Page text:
When Porsche introduced the new 993 in 1995, it was to be the last of the great air-cooled 911s. The new coupe retained only the roof and front deck lid from the preceding 964 model.
New items included bodywork, poly-ellipsoid low-beam and variable-focus high-beam headlights, and a 6-speed transmission. A new multi-link rear suspension carried upper and lower A-arms with transverse links. Both the front and rear sub-frames were now so strong that if they were bent in a Read More
This extraordinary S-type has been preserved within its very first family ownership for no fewer than the past 84 years. The original owner was a former military captain who had the rare distinction for a British Army officer of having served throughout (and survived) World War I. He ordered the S-type on February 28, 1928, from The British Mercedes Limited and commissioned Cadogan Motors Ltd. to create and fit a lightweight fabric-skinned body to his specification.
It was very similar Read More
Baroness Gisela von Krieger, the only daughter of an aristocratic German family, was renowned for her exquisite beauty, glamorous lifestyle and impeccable fashion sense.
After moving to Paris in 1933, Baroness von Krieger became the darling of European Society. In her 20s, the refined socialite lived at the grandest Parisian hotels, was voted one of the “10 Best Dressed Women in the World,” and attended the coronation of King George VI. Pursued by countless admirers, the baroness proved an Read More
Why spend $132,709 for this car? One reason: Mercedes-Benz provides service and parts to keep it running
Mercedes-Benz managed, starting in May 1955, to produce a sports car that cost less than half the price of the very desirable — but hardly accessible — 300SL. The 190SL was a strong and sturdy car, and it was for a clientele more interested in a stylish machine than one of performance.
It was very well built, as has always been with Read More
This LHD example is the 38th 2.7 RS produced, and therefore, one of the first 500s built to “RSH” specification to meet FIA homologation requirements. After having been driven to Stuttgart for weighing, it was driven back to the factory for completion as a “Touring” (Porsche Code 472) version. It was highly equipped from new, with such factory options as front and rear bumpers with impact absorbers, leather-trimmed Recaro sport seats and a rear luggage compartment in place Read More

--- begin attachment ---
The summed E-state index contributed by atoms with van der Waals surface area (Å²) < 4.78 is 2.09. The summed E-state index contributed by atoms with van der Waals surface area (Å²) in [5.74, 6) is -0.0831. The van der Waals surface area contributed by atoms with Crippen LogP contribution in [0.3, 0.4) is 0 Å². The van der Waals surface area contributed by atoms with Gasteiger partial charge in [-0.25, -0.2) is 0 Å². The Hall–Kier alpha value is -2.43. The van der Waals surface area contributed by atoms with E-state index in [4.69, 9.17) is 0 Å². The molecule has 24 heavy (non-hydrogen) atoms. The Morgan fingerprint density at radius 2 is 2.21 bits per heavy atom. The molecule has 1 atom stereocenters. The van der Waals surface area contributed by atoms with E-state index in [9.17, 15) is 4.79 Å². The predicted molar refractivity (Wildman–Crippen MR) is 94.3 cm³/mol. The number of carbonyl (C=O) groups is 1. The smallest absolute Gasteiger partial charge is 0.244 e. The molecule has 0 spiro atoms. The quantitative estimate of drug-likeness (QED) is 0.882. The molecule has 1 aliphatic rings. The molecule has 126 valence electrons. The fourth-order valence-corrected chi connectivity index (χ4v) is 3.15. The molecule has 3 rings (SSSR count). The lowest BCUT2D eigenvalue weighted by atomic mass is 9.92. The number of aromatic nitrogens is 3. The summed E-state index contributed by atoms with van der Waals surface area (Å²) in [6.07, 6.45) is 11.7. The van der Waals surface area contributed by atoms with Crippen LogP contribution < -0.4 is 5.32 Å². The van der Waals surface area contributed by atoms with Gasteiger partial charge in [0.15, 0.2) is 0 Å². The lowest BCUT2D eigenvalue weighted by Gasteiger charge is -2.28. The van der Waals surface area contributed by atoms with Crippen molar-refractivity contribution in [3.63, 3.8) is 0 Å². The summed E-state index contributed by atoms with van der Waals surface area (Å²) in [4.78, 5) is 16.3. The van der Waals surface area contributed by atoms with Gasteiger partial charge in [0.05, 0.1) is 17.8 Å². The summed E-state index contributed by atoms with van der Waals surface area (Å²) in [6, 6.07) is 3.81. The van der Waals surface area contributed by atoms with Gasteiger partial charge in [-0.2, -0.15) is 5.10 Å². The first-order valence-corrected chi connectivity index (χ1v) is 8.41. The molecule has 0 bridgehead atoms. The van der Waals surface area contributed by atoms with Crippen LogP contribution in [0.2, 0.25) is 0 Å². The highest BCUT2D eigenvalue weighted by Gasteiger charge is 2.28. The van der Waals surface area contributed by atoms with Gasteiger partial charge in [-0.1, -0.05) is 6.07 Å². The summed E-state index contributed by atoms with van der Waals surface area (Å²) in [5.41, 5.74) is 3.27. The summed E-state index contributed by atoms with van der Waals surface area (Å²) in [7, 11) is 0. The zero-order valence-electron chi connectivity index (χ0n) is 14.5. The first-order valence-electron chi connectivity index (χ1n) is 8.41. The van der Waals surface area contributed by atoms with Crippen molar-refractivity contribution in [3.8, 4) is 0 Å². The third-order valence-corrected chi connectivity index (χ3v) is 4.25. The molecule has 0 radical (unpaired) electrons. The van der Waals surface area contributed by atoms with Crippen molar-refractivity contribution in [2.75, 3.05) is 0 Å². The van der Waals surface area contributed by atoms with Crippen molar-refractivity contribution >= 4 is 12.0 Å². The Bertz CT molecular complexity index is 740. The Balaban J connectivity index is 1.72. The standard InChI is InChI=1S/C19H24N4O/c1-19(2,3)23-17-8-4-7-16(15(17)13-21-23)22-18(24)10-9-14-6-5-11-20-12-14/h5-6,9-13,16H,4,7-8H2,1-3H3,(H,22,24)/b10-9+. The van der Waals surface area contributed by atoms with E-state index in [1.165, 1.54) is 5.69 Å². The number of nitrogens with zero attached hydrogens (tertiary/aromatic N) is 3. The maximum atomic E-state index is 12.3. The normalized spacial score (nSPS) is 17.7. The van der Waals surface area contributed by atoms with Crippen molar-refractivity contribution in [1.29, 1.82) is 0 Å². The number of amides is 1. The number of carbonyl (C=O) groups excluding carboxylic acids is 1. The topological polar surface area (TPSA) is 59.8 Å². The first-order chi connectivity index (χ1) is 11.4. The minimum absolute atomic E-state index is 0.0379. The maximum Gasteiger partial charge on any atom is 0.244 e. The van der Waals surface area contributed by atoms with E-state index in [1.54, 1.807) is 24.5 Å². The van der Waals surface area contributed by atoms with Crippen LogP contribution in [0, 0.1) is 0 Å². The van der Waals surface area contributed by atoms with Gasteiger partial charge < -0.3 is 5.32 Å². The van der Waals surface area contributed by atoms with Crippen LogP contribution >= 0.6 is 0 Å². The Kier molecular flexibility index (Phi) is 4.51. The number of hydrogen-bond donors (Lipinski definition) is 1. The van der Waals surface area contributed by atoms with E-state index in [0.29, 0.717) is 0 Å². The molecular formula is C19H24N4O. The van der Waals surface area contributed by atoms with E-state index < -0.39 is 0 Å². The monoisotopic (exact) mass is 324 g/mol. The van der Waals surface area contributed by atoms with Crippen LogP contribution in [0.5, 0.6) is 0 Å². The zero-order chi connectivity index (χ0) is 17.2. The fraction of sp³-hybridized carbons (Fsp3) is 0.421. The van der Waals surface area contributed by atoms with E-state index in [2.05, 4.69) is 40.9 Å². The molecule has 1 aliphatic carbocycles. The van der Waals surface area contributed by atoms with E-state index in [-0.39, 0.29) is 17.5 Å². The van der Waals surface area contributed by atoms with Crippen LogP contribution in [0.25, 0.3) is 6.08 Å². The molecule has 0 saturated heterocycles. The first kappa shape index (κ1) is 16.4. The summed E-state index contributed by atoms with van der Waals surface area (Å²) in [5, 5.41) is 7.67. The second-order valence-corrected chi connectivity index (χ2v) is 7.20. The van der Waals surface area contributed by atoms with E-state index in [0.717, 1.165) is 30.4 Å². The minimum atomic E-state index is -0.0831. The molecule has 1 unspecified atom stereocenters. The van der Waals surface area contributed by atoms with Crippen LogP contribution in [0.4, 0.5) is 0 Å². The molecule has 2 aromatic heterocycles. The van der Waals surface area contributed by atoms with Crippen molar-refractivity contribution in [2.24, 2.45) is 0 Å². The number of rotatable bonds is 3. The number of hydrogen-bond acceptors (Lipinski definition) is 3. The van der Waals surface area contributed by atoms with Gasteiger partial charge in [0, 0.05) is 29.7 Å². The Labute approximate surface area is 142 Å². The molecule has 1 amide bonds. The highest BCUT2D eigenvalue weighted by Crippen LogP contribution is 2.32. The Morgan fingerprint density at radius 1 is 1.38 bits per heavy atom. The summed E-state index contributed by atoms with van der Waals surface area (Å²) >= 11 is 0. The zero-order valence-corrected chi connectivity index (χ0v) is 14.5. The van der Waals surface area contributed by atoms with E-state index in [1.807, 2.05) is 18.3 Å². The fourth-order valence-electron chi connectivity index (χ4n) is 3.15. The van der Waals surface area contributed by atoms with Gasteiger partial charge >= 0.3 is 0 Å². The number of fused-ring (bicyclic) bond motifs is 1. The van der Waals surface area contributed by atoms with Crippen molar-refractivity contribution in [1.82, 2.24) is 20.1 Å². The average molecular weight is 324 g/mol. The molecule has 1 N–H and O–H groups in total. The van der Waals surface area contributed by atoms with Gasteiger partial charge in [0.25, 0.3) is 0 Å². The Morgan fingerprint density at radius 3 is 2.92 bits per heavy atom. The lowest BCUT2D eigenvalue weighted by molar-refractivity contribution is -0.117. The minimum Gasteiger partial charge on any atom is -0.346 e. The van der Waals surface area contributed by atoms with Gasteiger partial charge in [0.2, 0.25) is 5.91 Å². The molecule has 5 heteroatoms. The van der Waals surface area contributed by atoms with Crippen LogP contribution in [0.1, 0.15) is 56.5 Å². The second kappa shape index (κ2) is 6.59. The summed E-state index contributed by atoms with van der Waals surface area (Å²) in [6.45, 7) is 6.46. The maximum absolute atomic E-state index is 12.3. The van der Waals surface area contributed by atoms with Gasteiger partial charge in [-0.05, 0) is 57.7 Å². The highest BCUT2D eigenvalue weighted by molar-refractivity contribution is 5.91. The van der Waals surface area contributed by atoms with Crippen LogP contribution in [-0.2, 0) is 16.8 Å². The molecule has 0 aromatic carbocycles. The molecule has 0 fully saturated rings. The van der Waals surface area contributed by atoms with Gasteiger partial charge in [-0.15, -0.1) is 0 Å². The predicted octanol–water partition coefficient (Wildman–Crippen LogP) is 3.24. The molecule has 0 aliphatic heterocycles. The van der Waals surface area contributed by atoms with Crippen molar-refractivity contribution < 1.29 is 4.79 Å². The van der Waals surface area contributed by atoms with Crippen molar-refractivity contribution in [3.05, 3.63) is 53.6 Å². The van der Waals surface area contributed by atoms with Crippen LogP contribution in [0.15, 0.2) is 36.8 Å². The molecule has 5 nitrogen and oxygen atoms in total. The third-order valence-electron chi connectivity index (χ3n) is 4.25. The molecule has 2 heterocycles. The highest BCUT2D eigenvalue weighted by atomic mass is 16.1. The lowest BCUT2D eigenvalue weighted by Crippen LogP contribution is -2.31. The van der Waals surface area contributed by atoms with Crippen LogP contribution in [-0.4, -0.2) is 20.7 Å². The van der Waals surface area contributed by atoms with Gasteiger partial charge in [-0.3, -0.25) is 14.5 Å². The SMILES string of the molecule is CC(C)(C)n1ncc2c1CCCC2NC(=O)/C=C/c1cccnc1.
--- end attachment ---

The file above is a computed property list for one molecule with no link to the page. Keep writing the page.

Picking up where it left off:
This 1968 911S is a correct, matching-numbers car that has been given a complete restoration. This car was imported to the United States by Beverly Hills Porsche for a client in 1980.
In 2002, the same client commissioned Beverly Hills Porsche to restore the car, and it has been driven sparingly since.
The odometer currently reads just 23,700 miles, indicating the careful miles covered since importation. It is immaculately clean and painted in the period-correct red over black with Read More
It’s a car. It’s a boat. Actually, it’s both. Developed in West Germany, the Amphicar was aimed squarely at America’s leisure market and debuted at the 1961 New York Auto Show. As the culmination of a 15-year, $25 million development program, the Amphicar was the creation of amphibious-vehicle pioneer Hans Trippel.
A mid-rear-mounted Triumph Herald 4-cylinder engine was mated to a German Hermes transmission, which directed power to the rear wheels on land and, once on Read More
At the March 9 Gooding & Company Auction on Amelia Island, FL, the Drendel Family Collection sold 16 Porsches — 12 of them historically significant cars.
Matt Drendel, who was only 35 years old when he died in November 2010, created the collection. The sole child of a prominent Hickory, NC, family, Drendel spent a substantial part of his life with cars, especially Porsches. Starting in 2001, it took him less than 10 Read More
When presented at the Paris Salon in 1936, the Mercedes-Benz 540K was the culmination of two models that served as test beds: the 380 and the 500K.
The 380, introduced in 1933, was the work of Hans Nibel, the legendary Mercedes engineer who had developed some formidable competition machines. Thus, the new Mercedes featured a particularly sophisticated suspension for its time: all independent, with double wishbones at the front and swing axles at the rear — Read More